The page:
Roundtable: Countdown to 2023 when the cookie crumbles

Retail Gazette and Wunderkind hosted a roundtable exploring the online marketing challenges surrounding ongoing online cookie and third-party identifier depreciation.

Apple and Google are moving the goalposts in the digital advertising space, with third-party identifiers – including third-party cookies (3PC) – being phased out.

Although Google granted the cookie a temporary stay of execution earlier this year, the 2023 deadline for when it removes online cookie tracking from its Chrome browser is rapidly approaching. And with Apple committing to a raft of major iOS privacy updates, the next year will see a shift in how marketers target, segment and engage with their audiences.

Historically, these online identifiers have played a crucial role in helping brands target their messaging to certain people at certain times on third-party websites, but now a rethink will be needed.

These topics and much more were discussed as representatives from an array of UK retailers joined Retail Gazette and performance marketing engine, Wunderkind, for a roundtable event on 18 November.

Senior figures from retailers and brands such as AO, bbhugme, Cult Beauty, Liebeherr, THG, and Virgin Wines attended the event, acknowledging that the clock is ticking to get prepared for a new marketing landscape in 2023.

Getting prepared

Wunderkind and Retail Gazette recently published a report on the countdown to 2023, which suggests 66% of marketers and digital leaders say they are reliant on 3PC. This figure rises to 75% when taking into account solely marketing professionals.

Meanwhile, 41% say they rely on these cookies to identify site traffic, which might explain why 48% were nervous or concerned about the forthcoming changes.

So, how are these changes to the landscape impacting the roundtable participants? Judging by their comments, it is prompting several new strategies and a significant shift in thinking.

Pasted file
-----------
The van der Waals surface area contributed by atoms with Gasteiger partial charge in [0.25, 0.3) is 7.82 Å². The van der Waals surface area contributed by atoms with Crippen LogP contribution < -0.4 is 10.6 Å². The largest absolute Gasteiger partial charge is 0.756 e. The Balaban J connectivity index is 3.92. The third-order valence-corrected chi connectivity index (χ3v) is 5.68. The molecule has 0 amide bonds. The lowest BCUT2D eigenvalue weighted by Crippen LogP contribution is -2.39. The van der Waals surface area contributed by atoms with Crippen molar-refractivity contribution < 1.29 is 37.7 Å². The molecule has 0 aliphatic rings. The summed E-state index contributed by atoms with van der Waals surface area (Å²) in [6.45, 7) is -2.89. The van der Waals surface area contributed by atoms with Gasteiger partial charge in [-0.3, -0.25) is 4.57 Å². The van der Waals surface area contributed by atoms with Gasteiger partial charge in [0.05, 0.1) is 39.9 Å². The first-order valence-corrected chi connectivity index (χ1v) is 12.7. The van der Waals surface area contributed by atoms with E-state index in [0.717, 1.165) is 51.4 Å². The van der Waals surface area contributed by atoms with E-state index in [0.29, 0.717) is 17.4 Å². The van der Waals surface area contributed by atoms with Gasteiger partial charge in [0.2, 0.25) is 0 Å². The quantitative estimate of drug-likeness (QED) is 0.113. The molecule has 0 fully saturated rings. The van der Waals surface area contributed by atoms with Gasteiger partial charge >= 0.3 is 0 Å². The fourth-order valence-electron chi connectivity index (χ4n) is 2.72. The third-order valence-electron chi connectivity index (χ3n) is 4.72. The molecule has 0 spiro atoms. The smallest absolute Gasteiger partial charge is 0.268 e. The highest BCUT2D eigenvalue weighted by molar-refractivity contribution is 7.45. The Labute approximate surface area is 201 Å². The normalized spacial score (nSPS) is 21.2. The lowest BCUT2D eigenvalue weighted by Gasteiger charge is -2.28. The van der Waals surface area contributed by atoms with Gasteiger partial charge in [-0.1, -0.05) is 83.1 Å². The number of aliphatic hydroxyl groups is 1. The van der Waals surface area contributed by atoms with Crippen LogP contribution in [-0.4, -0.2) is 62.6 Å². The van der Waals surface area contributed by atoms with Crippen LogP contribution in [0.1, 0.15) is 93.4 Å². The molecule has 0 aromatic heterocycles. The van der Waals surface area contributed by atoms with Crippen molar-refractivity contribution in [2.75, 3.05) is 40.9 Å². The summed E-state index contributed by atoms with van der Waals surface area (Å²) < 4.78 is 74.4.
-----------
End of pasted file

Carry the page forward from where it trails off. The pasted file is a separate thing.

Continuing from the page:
One retailer said: “The announcements from Google and Apple have made us review and address our processes.

“We are looking at ways to amplify what we already have in place. The marketing teams are continually looking at what data assets we can maximise in our activity.”

For roundtable participant Hugo Prado, senior marketing manager at Leibherr, which makes home appliances such as fridges and freezers, the moves by Apple and Google are viewed as a backwards step.

“We’re always looking to add value to the customer but some of these changes coming in will push marketers back several years – privacy issues are important but at the same time, consumers often benefit from relevant online messaging using third-party cookies,” he commented.

“For us, in a white goods category, it’s very difficult to know when to target consumers with emails and direct messaging because we don’t know when people’s machines have broken down.”

Another event attendee said analysing online behavioural data provides “the most fruitful” information about their customers, therefore optimising campaigns around this and continually monitoring it will be the key going forward.

“Attributing an end result to certain actions is much more difficult than it used to be, but we find a selection of trends can tell us what we need to know about a customer,” the retailer explained.

Personalisation, email, and the rise of text message marketing?